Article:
Lunar eclipses, caused when the Earth’s shadow passes over the moon, are visible anywhere on Earth where it’s nighttime. Alas, it won’t be nighttime here for the next such eclipse, which with 1 hour 42 minutes 57 seconds of totality will be the longest of the entire 21st century. It happens July 27 and because it’s a total eclipse, will be a “blood moon” where the full moon turns red as it travels through the atmosphere, as explains.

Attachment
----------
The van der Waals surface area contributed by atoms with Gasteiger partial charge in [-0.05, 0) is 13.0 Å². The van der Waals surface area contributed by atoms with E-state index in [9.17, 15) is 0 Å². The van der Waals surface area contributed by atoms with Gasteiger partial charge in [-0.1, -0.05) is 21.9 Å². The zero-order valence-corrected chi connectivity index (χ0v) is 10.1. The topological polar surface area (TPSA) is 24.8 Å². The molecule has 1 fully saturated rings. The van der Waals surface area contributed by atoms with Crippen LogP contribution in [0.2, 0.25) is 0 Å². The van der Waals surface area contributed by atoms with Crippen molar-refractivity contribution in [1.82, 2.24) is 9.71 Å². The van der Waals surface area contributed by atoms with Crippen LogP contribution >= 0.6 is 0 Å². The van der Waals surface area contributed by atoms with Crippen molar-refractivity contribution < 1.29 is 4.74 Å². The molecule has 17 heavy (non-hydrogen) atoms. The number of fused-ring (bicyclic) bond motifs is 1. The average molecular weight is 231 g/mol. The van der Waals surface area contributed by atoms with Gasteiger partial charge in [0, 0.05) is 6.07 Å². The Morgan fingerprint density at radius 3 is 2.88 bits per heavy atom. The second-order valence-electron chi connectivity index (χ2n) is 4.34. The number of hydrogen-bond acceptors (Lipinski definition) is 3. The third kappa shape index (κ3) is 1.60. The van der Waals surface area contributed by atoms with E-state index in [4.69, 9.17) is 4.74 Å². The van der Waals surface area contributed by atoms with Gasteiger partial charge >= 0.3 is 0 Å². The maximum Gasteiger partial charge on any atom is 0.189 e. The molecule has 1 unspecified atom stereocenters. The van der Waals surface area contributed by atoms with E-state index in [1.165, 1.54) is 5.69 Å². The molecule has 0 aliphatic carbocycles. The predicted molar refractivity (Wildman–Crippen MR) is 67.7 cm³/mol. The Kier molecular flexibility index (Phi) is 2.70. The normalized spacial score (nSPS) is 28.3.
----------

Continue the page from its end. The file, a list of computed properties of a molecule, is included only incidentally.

The next lunar eclipse happens Jan. 21, 2019 – we’ll have an excellent view of that.

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